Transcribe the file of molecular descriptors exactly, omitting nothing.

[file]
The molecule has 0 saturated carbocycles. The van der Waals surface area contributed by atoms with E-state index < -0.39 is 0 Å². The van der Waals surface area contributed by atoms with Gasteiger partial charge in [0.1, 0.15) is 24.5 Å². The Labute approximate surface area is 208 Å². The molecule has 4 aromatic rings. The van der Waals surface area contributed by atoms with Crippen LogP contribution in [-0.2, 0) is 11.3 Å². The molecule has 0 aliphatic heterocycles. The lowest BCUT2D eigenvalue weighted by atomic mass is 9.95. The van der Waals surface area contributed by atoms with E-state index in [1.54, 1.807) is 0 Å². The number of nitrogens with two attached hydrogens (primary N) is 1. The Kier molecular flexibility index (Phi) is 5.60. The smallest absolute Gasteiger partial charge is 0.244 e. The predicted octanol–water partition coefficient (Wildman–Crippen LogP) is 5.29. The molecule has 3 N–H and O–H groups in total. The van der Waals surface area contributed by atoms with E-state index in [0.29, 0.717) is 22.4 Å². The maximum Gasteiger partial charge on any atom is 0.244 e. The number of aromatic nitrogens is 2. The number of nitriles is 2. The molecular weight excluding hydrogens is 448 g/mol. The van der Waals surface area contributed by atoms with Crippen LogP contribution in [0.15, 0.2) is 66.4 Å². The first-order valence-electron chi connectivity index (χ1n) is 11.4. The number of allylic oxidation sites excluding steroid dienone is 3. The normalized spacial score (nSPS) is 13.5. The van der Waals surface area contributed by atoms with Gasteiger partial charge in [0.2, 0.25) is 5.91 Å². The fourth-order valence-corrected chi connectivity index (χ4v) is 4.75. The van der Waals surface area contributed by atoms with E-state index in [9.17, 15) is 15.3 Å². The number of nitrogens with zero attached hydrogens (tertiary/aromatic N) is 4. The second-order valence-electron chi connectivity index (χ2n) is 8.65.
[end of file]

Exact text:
The molecule has 0 saturated carbocycles. The van der Waals surface area contributed by atoms with E-state index < -0.39 is 0 Å². The van der Waals surface area contributed by atoms with Gasteiger partial charge in [0.1, 0.15) is 24.5 Å². The Labute approximate surface area is 208 Å². The molecule has 4 aromatic rings. The van der Waals surface area contributed by atoms with Crippen LogP contribution in [-0.2, 0) is 11.3 Å². The molecule has 0 aliphatic heterocycles. The lowest BCUT2D eigenvalue weighted by atomic mass is 9.95. The van der Waals surface area contributed by atoms with E-state index in [1.54, 1.807) is 0 Å². The number of nitrogens with two attached hydrogens (primary N) is 1. The Kier molecular flexibility index (Phi) is 5.60. The smallest absolute Gasteiger partial charge is 0.244 e. The predicted octanol–water partition coefficient (Wildman–Crippen LogP) is 5.29. The molecule has 3 N–H and O–H groups in total. The van der Waals surface area contributed by atoms with E-state index in [0.29, 0.717) is 22.4 Å². The maximum Gasteiger partial charge on any atom is 0.244 e. The number of aromatic nitrogens is 2. The number of nitriles is 2. The molecular weight excluding hydrogens is 448 g/mol. The van der Waals surface area contributed by atoms with Crippen LogP contribution in [0.15, 0.2) is 66.4 Å². The first-order valence-electron chi connectivity index (χ1n) is 11.4. The number of allylic oxidation sites excluding steroid dienone is 3. The normalized spacial score (nSPS) is 13.5. The van der Waals surface area contributed by atoms with Gasteiger partial charge in [0.2, 0.25) is 5.91 Å². The fourth-order valence-corrected chi connectivity index (χ4v) is 4.75. The van der Waals surface area contributed by atoms with E-state index in [9.17, 15) is 15.3 Å². The number of nitrogens with zero attached hydrogens (tertiary/aromatic N) is 4. The second-order valence-electron chi connectivity index (χ2n) is 8.65.